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Q&A: Gun Laws and Church Security
Q&A: Gun Laws and Church Security
How churches can know the laws in place and make a plan to protect their congregations.
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In May 2016, members of the Church Law & Tax Team sat down with Editorial Advisor Frank Sommerville for a conversation on church security, gun laws, and how churches might best respond to violent incidents. (Frank had previously recorded a video for CLT on how conceal carry laws affect churches.) With such incidents on the rise, and considering the one-year anniversary of the shootings at Emanuel AME Church in Charleston, South Carolina, Frank provides insight into the legislation at work and the strategies that church leaders might follow.

How do states address concealed carry in churches?

Two states prohibit concealed carrying of a gun in church. Eight other states allow concealed carry of a gun with permission from the church. Twenty-three states allow churches to ban concealed carry if they do so. Every other state is little different from the remaining states. In Louisiana, if you carry in a church, you have to have eight hours more training on top of your concealed carry training.

One survey in Texas claimed that about 20 percent of the evangelical church congregation was probably carrying a gun on any Sunday.

Does a concealed carry law restrict certain kinds of firearms? When you say “concealed carry,” does that mean it’s a pistol?

When we talk about concealed carry, we are talking about a pistol, which by definition is a gun with less than a 16-inch barrel. The most popular, fastest-growing area of gun sales is the super-small, lighter-weight pistols because they are more capable of being concealed. The smaller the pistol, the easier it will be to conceal.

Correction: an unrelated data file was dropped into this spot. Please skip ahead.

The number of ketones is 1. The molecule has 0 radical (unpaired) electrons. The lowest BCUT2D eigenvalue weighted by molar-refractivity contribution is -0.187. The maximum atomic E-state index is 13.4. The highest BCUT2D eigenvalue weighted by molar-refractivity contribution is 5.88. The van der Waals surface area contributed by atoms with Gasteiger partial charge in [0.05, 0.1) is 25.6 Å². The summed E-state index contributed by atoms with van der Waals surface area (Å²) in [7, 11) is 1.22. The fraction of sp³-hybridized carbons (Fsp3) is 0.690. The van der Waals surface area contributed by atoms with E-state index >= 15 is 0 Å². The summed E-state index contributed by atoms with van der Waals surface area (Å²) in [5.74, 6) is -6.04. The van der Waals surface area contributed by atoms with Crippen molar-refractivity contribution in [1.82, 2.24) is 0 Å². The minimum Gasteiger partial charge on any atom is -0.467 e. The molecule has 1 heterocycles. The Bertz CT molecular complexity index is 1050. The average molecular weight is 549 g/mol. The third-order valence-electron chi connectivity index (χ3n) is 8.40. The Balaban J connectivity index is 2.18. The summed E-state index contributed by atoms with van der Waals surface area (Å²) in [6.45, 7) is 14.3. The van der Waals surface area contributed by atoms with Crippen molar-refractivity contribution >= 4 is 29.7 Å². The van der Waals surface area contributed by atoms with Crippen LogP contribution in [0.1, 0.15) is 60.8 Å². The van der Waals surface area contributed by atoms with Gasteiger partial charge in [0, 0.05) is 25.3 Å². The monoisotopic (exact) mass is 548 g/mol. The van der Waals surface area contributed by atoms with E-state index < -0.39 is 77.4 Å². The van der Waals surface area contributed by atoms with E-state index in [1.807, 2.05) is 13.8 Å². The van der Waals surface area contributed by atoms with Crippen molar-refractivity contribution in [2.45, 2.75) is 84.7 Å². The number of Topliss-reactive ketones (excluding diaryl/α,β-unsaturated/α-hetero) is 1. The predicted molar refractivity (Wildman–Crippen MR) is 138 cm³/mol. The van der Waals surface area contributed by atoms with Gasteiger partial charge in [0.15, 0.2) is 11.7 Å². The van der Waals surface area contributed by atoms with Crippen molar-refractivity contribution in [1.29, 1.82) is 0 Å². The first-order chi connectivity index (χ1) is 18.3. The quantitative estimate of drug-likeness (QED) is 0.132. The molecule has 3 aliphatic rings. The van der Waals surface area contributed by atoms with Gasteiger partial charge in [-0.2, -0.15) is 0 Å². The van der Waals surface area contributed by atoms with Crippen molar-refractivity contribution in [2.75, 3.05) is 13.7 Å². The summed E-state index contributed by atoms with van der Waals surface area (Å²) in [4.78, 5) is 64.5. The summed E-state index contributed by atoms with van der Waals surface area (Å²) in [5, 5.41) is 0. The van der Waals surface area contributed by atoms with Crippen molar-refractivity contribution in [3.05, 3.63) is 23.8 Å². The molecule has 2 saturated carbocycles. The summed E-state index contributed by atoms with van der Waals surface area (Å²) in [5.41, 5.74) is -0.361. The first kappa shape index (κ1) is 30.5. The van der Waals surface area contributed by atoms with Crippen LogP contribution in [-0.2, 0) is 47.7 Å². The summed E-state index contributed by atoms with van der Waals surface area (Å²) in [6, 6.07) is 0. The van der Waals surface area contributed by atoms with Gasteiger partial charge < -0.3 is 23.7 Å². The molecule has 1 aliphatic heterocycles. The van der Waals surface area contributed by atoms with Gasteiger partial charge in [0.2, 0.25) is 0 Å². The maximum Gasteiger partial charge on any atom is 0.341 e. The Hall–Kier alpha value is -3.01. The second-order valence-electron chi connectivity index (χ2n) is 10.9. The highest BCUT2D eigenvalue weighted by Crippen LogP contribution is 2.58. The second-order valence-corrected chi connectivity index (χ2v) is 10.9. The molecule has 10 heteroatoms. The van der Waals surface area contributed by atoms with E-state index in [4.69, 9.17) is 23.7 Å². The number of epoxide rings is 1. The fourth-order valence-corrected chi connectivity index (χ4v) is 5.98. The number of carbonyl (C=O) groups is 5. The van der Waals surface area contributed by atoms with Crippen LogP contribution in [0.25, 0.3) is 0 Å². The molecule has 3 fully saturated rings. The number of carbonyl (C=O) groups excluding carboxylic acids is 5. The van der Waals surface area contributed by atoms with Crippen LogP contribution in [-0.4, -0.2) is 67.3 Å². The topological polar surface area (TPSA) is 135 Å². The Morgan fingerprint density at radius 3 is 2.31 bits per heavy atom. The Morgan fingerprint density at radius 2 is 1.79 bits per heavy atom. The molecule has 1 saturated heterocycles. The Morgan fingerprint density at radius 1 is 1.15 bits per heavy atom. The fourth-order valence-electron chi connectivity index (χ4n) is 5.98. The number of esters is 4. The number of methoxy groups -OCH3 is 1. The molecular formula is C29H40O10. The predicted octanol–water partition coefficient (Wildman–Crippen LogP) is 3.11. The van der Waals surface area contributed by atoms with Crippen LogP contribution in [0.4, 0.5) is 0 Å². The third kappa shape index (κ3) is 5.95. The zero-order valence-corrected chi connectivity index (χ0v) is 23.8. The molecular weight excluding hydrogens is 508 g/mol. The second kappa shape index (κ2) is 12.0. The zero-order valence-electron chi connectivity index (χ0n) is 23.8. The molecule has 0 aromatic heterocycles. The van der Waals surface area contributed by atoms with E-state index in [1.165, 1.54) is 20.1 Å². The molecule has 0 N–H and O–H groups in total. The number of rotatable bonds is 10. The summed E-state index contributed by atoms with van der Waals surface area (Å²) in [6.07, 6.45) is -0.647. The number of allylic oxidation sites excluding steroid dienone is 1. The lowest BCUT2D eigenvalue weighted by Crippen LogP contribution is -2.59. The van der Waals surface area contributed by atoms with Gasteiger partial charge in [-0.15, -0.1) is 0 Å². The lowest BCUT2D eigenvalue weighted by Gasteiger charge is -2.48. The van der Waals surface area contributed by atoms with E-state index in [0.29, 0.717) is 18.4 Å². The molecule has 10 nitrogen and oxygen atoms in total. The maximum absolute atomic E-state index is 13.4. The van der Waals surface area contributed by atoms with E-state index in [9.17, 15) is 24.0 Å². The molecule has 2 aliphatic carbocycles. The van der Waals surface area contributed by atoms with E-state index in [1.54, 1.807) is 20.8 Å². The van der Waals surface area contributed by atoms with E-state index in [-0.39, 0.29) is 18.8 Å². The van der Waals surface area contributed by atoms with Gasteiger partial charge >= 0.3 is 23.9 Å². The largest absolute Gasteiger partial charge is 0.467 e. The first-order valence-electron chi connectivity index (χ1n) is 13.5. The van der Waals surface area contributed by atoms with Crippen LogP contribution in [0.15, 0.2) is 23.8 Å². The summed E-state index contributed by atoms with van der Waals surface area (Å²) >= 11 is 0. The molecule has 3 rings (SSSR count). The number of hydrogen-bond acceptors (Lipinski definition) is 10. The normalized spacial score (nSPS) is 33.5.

Open carry is a shotgun or rifle. You may do that in 41 states, though some states have restrictions on open carry. In Texas, you could walk into the church with a rifle or a shotgun unless the church has posted a sign prohibiting it. The odds of someone open carrying a gun into the church without an ill motive is very remote. I have yet to hear of a complaint concerning a law-abiding citizen carrying a rifle or shotgun into a church because it does not happen.

Are a growing number of women carrying?

Yes. We even had a class at our church for concealed carry for women. Some new reports state that the number of women applying for concealed carry permits has doubled over the last five years.

In the aftermath of the Charleston shooting, were your church clients in contact with you regarding security measures? Do events like these bring out that response?

Churches do not contact me about security concerns because I am not a security consultant. I hope they are contacting their security providers: their alarm system people, their security company, or their local police departments. The church must have a written plan in place, and they need to update that plan to deal with whatever might happen, including an active-shooter situation.

Posted:
June 21, 2016
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